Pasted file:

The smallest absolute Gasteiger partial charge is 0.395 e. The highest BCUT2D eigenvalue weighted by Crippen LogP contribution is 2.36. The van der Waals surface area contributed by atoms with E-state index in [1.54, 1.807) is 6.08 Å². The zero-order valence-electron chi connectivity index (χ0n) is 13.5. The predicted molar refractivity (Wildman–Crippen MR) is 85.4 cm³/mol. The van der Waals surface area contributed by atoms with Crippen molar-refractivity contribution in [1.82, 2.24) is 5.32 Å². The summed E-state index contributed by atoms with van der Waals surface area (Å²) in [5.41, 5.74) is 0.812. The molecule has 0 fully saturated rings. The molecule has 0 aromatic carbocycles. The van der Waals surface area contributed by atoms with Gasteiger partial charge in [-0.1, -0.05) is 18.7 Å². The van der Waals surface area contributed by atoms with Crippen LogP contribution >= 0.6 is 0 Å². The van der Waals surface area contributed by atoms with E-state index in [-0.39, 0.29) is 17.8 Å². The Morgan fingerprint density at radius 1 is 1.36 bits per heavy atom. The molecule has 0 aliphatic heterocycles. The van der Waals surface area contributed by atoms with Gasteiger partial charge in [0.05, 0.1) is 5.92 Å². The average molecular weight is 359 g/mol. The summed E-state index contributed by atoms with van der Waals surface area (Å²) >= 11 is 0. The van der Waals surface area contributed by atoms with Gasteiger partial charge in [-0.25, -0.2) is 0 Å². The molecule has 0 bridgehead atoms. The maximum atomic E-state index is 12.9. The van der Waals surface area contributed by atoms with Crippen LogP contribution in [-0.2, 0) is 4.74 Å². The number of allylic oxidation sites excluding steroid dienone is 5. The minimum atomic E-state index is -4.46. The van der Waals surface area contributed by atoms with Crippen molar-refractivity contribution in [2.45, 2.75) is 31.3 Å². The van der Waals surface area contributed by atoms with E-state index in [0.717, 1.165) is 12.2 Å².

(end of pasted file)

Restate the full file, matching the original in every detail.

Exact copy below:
The smallest absolute Gasteiger partial charge is 0.395 e. The highest BCUT2D eigenvalue weighted by Crippen LogP contribution is 2.36. The van der Waals surface area contributed by atoms with E-state index in [1.54, 1.807) is 6.08 Å². The zero-order valence-electron chi connectivity index (χ0n) is 13.5. The predicted molar refractivity (Wildman–Crippen MR) is 85.4 cm³/mol. The van der Waals surface area contributed by atoms with Crippen molar-refractivity contribution in [1.82, 2.24) is 5.32 Å². The summed E-state index contributed by atoms with van der Waals surface area (Å²) in [5.41, 5.74) is 0.812. The molecule has 0 fully saturated rings. The molecule has 0 aromatic carbocycles. The van der Waals surface area contributed by atoms with Gasteiger partial charge in [-0.1, -0.05) is 18.7 Å². The van der Waals surface area contributed by atoms with Crippen LogP contribution >= 0.6 is 0 Å². The van der Waals surface area contributed by atoms with E-state index in [-0.39, 0.29) is 17.8 Å². The Morgan fingerprint density at radius 1 is 1.36 bits per heavy atom. The molecule has 0 aliphatic heterocycles. The van der Waals surface area contributed by atoms with Gasteiger partial charge in [0.05, 0.1) is 5.92 Å². The average molecular weight is 359 g/mol. The summed E-state index contributed by atoms with van der Waals surface area (Å²) >= 11 is 0. The van der Waals surface area contributed by atoms with Gasteiger partial charge in [-0.25, -0.2) is 0 Å². The molecule has 0 bridgehead atoms. The maximum atomic E-state index is 12.9. The van der Waals surface area contributed by atoms with Crippen LogP contribution in [-0.2, 0) is 4.74 Å². The number of allylic oxidation sites excluding steroid dienone is 5. The minimum atomic E-state index is -4.46. The van der Waals surface area contributed by atoms with Crippen molar-refractivity contribution in [2.45, 2.75) is 31.3 Å². The van der Waals surface area contributed by atoms with E-state index in [0.717, 1.165) is 12.2 Å².